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Enjoy a Rainbow of Colors in Late Summer Gardens

  • Gibbs Gardens

    Rick Cannon

No matter where in Georgia you garden, summer heat and periods of wet followed by periods of dry can present a challenge to even the most seasoned gardeners. July and August can be both challenging and rewarding for gardeners and plants alike. The good news is that there are a wealth of annuals that not only bloom for months but thrive, even during the dog days of summer. 

Visit Gibbs Gardens and the many other gardens on the North Georgia Garden Trail for inspiration for your summer garden, and follow these tips for creating and maintaining brilliant color in your own yard this summer.

Annual Combinations

Pentas 'Graffiti Rose,' Duranta 'Gold Edge,' and Scaevola, a great combination for full sun. Butterflies are drawn to pentas.
Pentas 'Graffiti Rose,' Duranta 'Gold Edge,' and Scaevola, a great combination for full sun. Butterflies are drawn to pentas.

Despite the heat or maybe because of it, many of these beauties come into their own in late summer. Whether you grow them as bedding plants, or create color combinations for containers, annuals give you a big return for a small investment. They provide a continuous riot of color, weaving together to create a unique tapestry — in the landscape or spilling out of containers. It’s almost as if they have been waiting for just the right moment to take center stage.

Window boxes in late July at Gibbs Gardens with Caladium 'Red Flash,' begonias, chartreuse sweet potato vine called 'Margarita,' red Salvia, Duranta 'Gold Edge' and Tibouchina with purple velvet-like flowers. This combination thrives in part-shade. Photo by Erica Glasener
Window boxes in late July at Gibbs Gardens with Caladium 'Red Flash,' begonias, chartreuse sweet potato vine called 'Margarita,' red Salvia, Duranta 'Gold Edge' and Tibouchina with purple velvet-like flowers. This combination thrives in part-shade. Photo by Erica Glasener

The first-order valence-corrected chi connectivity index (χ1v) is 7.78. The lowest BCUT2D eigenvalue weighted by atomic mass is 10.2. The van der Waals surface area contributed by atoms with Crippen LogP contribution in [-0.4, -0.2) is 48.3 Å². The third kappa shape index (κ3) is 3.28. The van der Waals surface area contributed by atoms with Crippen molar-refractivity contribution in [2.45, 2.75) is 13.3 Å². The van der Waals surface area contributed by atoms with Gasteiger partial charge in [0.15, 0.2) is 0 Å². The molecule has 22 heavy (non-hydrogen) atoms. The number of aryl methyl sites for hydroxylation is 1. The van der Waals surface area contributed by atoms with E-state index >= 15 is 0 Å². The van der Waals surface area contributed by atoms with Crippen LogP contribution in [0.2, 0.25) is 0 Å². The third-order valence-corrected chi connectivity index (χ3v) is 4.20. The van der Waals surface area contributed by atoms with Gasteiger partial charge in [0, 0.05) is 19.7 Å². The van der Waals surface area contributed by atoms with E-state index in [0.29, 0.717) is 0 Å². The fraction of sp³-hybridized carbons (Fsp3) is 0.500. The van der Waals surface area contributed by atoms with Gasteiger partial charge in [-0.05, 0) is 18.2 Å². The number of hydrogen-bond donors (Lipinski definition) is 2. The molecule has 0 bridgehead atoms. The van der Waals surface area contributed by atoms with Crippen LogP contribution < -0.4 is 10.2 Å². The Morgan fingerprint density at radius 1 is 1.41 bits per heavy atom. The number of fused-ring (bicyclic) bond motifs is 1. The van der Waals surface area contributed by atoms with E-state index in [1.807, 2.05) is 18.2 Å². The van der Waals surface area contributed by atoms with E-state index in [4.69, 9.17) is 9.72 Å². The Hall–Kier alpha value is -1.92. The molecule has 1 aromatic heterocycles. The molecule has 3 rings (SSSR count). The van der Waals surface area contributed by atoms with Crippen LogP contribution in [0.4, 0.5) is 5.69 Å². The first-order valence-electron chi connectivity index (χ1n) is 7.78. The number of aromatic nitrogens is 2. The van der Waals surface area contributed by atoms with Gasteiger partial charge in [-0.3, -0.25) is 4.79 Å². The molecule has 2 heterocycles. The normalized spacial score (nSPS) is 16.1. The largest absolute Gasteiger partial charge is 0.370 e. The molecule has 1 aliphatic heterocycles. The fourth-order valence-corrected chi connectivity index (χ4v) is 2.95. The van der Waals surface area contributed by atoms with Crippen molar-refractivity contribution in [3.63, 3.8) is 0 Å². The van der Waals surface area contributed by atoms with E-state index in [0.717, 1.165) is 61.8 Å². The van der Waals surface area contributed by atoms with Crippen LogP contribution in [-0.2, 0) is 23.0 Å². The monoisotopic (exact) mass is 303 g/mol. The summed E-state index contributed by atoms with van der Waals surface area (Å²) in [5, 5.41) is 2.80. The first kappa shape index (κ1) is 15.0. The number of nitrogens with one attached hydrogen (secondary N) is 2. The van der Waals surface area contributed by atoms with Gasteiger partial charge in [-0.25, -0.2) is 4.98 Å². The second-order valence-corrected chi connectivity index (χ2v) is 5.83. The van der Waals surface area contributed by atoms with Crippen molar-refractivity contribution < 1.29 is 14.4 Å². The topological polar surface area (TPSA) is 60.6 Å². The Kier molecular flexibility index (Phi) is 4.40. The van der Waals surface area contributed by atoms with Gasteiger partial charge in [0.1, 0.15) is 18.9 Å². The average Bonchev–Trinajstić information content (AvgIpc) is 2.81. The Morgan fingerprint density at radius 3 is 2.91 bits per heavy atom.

Because they complete their lifecycle in one growing season, gardeners can experiment with colors and textures without making a long-term commitment. And, there are selections that shine for sun and shade. 

Tips for Caring for Your Annuals

Combining annuals and perennials can extend the season of bloom in your garden. Pictured here is the perennial Black-Eyed Susan (gold flowers) with annuals including Caladium and red salvia in the pool gardens at Gibbs Gardens. Photo by Rick Cannon
Combining annuals and perennials can extend the season of bloom in your garden. Pictured here is the perennial Black-Eyed Susan (gold flowers) with annuals including Caladium and red salvia in the pool gardens at Gibbs Gardens. Photo by Rick Cannon

1. Start with healthy plants.

2. Group plants together with similar cultural needs. Consider not only whether they like sun or shade but how much moisture they need. Some plants need lots of regular moisture while others will tolerate periods of drought.

3. Use a potting soil that drains easily but also holds moisture.

4. Plants in the ground will survive for longer periods without water than container plantings. 

5. When you water, water thoroughly. For containers-water until the water rushes out of the holes in the bottom of the pot.  Repeat this several times and then wait for the soil to dry out (dry to the touch) before you water again.

6. Fertilize on a regular basis using a liquid fertilizer.

7. Dead head flowers. Remove spent blossoms to encourage the production of more flowers over a long period of time.

Green and white Caladiums with begonias-perfect companions for a shady border. Photo by Rick Cannon
Green and white Caladiums with begonias-perfect companions for a shady border. Photo by Rick Cannon

Planting in Late Summer

There's still time to perk up your summer garden by adding some annual color. Plant up a decorative container with brilliant combinations that will bloom until frost.

To see a beautiful display of late summer color, visit Gibbs Gardens. For more information, visit gibbsgardens.com or call 770-893-1881. Please note seasonal hours; call for information. 

Erica Glasener

Erica Glasener is the marketing manager for Gibbs Gardens. A horticulturist, author and lecturer, Erica was the award-winning host of HGTV’s “A Gardener’s Diary” for 14 years. Erica is the author of “Proven Plants: Southern Gardens.” She is also the co-author with Walter Reeves of “Getting Started with Gardening in Georgia,” and “Month-by-Month Gardening in Georgia,” revised edition.

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